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We could all use a ‘This is fine’ focus mode

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Nowadays it often feels like the world is on fire. Sometimes quite literally. In those moments, my phone turns into an instrument of endless doom scrolling. So when Apple tweaked its Focus modes in iOS 16 beta earlier this summer, I knew what to do. I had to create a “This is Fine” mode.

The grounding principle behind a This is Fine mode is the fact that sometimes you not fine. Yet life doesn’t just stop because terrible things keep happening. Deadlines have to be met, bills have to be paid, dogs have to be walked, children have to be picked up from school and you still have to eat. But even as I understand that sometimes it’s best to ignore my Twitter feed, mustering the willpower to do so leaves my brain with a lot of mush. I know doom scrolling is bad for my mental and physical health, and yet it’s so easy to do when the latest tragedy is all anyone can think about or talk about. Low in personal calamities or, I don’t know, the whole pandemic, and sooner or later you’ll end up curled up in a ball on the couch. My goal was to create a technological patch that would allow me to focus on the tasks at hand so that I could decompress freely later.

Focus modes are not new. Apple introduced them in iOS 15, but as I dug the concept they were awkward computer programming. Technically, they’re still tedious to make in iOS 16, but there are also more opportunities to have fun. For example, you can associate Focus modes with a specific lock screen and create custom homepages. watchOS 9 even lets you sync a particular Focus mode with your Apple Watch. The news cycle may be bleak, but l doesn’t have to be.

Hence, I set my lock screen for this mode as the This is Fine dog sitting on top of a cute dumpster fire. You can add widgets to iOS 16’s new lock screens, but given the purpose of this particular mode, I chose not to include any. The idea is to limit the information to just the essentials.

I have limited which apps I can see by selecting a custom homepage.

In the Focus Mode menu, you can also specify which people and apps can warn you. In my This is Fine mode, I only let four people text me: my two besties, my therapist, and my husband. These are the people with whom I have an explicit, mutual understanding about emotional baggage during work hours. Everyone can wait until I’m ready. (But if it helps to think about who you prefer) Silence notifications from, iOS 16 also lets you configure it that way.) As for what apps are allowed, I’ve narrowed it down to the Mindfulness app.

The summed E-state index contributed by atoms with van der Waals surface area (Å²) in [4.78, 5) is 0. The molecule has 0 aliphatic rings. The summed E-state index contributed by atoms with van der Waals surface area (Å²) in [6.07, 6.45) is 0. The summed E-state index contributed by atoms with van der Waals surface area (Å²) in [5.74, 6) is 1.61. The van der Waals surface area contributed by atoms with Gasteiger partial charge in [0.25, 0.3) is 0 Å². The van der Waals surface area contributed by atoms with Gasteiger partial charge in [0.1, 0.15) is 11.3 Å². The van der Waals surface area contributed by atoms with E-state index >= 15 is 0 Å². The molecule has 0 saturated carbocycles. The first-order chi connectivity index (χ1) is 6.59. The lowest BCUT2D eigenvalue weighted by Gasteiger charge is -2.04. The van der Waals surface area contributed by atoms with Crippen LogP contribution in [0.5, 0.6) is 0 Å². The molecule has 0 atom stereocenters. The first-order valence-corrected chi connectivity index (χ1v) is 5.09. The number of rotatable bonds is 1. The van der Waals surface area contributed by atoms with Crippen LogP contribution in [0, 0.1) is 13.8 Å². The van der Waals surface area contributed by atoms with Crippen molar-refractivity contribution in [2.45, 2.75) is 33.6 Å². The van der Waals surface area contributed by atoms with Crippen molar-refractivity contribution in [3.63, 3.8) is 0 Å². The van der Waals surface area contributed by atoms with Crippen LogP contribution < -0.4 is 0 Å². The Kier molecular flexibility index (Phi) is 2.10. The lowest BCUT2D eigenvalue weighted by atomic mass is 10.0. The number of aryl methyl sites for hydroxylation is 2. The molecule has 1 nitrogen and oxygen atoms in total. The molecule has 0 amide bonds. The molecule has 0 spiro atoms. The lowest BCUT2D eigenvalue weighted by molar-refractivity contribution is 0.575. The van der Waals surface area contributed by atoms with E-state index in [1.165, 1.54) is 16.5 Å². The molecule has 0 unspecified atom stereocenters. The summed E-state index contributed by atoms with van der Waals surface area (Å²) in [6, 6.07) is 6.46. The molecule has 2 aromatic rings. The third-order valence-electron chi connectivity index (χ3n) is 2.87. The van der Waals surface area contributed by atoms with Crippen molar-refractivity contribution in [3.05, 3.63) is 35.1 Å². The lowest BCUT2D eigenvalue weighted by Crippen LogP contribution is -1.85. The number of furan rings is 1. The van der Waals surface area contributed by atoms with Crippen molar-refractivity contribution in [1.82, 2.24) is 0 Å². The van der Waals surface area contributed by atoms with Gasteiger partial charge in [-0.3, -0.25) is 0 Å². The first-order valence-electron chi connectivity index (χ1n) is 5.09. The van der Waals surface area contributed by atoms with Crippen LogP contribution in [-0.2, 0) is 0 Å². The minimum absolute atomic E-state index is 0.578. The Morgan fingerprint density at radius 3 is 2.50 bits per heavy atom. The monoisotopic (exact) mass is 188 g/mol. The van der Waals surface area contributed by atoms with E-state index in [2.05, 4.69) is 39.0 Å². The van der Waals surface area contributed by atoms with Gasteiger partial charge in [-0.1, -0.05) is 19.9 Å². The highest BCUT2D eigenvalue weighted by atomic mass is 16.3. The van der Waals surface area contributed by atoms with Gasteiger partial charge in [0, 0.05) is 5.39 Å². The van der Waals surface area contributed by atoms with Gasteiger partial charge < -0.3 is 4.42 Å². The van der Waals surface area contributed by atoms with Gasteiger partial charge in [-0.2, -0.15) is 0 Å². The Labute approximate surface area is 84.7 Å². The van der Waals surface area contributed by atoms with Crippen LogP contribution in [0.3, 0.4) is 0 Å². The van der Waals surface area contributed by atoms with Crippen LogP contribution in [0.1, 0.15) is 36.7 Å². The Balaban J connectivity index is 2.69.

iOS 16 also lets you choose from a range of home pages. Some are already created, and others are automatically generated suggestions. For this particular mode, I selected a single screen with a Health app widget showing my sleep (a subtle reminder to maybe get more), some photos from happier times, the Weather app, the Calm app, the Notes app and KakaoTalk – the messaging app I use with my family.

As for my paired watch face, I’ve chosen a no-nonsense Gradient face. It has complications for the Mindfulness app, the date and sleep schedules. Soothing things! It’s also a watch face that’s low-key and doesn’t bombard you with information. When I look at my wrist, I’m much more likely to remember, “Oh, you’re trying to be zen now.”

You can also add Focus filters, which allow you to customize how your apps and devices behave when a particular mode is enabled. For this mode, I’ve kept it simple and filtered out all messages from people who aren’t my besties, husband, or therapist. There are also options to automate when a mode is enabled, but I chose to skip that for this mode. This is a mode I want to be intentional in, so it’s something I manually enable if it gets too much.

Screenshots of the fitness and sleep modes with a desperate woman working out and the sleepless Kirby.

If you’re going to create Focus modes, you might as well have fun with it.

In all seriousness, it’s quite blowing that I felt the need to set this up in the first place. That said, it’s been incredibly good for my brain when life decides to throw curveballs my way. When Uvalde happened, I could pause the chaos unfolding on the internet and write my crazy blogs. When the news about Roe v. Wade exploded, I was at my mother’s funeral. Turning this mode on allowed me to stay in the moment, while the This is Fine dog photo had a bit of comforting dark humor. The day after my dog ​​died unexpectedly, I was less tempted to spiral into a spiral. I was able to decompress in peace while staying connected to the people I love most.

It doesn’t have to be that serious, of course. I’m making fun of myself with my Fitness focus mode, and it honestly keeps me from quitting strength training sessions early. When Kirby stares at the ceiling as she tries to sleep, I have to chuckle as my sleep mode kicks in. My work mode is turned on automatically every time I arrive at the roadside office, just like my reading mode when I open the Kindle or Manta app. These are all more functional, lighthearted ways to use Focus modes, but the idea remains the same. Make it easy to turn off the sound, give yourself the grace to log out and have fun while you’re at it.

Photography by Victoria Song / The Verge

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